On November 9, 2020, Barr had issued a memorandum to all U.S. attorneys authorizing them “to pursue substantial  allegations of voting and vote tabulation irregularities prior to the certification of elections in your jurisdictions.” But Barr reportedly told Karl that he had

already concluded that it was highly unlikely that evidence existed that would tip the scales in the election. He had expected Trump to lose and therefore was not surprised by the outcome. He also knew that at some point, Trump was going to confront him about the allegations, and he wanted to be able to say that he had looked into them and that they were unfounded. So, in addition to giving prosecutors approval to open investigations into clear and credible allegations of substantial fraud, Barr began his own, unofficial inquiry into major claims that the president and his allies were making.

Barr told Karl, “If there was evidence of fraud, I had no motive to suppress it. But my suspicion all the way along was that there was nothing there. It was all bullshit.”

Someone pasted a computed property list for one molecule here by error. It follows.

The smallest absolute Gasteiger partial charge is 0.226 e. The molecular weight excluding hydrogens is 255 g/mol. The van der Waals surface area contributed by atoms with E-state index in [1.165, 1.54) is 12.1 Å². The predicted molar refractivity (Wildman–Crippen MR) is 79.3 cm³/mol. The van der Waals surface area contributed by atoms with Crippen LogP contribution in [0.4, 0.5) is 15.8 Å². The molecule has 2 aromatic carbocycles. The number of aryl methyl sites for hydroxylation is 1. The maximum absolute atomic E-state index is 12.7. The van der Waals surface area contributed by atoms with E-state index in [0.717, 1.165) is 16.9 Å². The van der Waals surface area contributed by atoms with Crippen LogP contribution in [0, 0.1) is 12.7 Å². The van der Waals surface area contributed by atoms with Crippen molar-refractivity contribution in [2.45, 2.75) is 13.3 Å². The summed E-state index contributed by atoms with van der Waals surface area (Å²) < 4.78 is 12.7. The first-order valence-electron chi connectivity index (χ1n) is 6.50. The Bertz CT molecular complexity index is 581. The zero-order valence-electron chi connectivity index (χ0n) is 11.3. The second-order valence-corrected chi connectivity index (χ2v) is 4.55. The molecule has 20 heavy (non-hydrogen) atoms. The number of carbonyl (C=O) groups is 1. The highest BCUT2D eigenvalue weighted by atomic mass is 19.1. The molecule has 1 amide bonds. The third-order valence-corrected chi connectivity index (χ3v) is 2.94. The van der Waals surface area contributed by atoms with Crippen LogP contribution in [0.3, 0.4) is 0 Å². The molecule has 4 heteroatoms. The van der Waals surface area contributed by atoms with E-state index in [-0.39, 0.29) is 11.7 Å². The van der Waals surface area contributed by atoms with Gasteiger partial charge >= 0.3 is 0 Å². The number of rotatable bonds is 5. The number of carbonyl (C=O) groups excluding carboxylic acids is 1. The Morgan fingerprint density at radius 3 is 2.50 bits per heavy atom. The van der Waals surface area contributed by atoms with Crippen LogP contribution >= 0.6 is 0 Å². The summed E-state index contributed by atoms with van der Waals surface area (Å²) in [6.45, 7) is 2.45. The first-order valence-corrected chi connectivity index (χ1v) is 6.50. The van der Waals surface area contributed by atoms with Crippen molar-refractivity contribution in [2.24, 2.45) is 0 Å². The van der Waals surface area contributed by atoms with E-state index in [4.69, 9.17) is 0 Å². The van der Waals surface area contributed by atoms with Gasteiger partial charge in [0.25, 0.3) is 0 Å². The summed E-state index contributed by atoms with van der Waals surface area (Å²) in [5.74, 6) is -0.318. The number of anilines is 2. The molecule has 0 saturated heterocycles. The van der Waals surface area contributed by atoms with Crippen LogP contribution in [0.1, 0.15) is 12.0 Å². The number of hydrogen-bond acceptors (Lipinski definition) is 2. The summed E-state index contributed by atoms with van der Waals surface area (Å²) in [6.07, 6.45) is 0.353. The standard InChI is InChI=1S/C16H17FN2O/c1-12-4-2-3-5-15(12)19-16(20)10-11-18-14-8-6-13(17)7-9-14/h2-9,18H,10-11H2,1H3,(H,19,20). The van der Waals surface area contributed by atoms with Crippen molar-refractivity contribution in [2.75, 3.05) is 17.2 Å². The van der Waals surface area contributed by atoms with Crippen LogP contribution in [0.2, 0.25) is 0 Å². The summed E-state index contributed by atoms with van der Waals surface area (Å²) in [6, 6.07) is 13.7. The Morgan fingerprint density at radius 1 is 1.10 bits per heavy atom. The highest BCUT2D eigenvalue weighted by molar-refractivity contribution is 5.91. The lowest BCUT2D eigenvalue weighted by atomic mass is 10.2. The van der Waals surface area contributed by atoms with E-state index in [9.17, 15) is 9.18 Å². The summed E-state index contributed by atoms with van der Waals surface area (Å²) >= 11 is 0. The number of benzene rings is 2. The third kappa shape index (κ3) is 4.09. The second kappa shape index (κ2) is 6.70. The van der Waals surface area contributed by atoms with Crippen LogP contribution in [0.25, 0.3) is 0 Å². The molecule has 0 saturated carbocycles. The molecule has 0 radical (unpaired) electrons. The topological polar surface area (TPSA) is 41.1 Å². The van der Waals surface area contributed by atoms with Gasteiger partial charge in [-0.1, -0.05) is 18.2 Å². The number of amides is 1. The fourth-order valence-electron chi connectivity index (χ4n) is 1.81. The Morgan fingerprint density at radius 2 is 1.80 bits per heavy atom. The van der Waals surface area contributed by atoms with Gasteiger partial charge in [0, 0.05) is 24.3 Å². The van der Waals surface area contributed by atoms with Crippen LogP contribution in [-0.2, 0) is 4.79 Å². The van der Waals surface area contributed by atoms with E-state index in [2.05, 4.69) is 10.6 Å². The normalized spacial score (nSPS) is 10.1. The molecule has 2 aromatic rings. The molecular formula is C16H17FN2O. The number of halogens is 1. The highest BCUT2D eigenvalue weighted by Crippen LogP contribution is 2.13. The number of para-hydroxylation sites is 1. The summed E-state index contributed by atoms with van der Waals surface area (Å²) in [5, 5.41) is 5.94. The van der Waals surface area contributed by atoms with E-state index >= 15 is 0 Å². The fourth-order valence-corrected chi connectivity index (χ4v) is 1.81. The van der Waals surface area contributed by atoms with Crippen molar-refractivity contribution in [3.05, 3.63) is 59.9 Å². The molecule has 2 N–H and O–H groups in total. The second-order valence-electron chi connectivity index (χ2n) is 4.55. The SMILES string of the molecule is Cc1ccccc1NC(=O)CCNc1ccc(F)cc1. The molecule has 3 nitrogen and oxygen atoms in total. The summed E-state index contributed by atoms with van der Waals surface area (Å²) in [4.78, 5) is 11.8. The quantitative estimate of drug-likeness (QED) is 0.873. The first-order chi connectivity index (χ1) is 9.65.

In the article, Karl states that the DOJ “ended up conducting no formal investigations of voter fraud.”

But recall the wording of Barr’s December 1 statement: “To date, we have not seen fraud on a scale that could have effected a different outcome in the election” (Emphasis added). Clearly Barr intended to give the impression to the Associated Press that “we” in the Justice Department were actively investigating the election when, according to Karl’s article, no such investigation ever took place.

And what of Barr’s November 9, 2020, memorandum authorizing U.S. attorneys to investigate? If Barr believed that the claims of election fraud were “bullshit,” was his directive for real or mere window dressing he could use to assuage President Trump? Has any U.S. attorney acted on that memorandum to investigate the election?

Earlier this week, President Trump released a June 9, 2021, letter he had received from former U.S. Attorney Bill McSwain. In that letter, McSwain stated the following: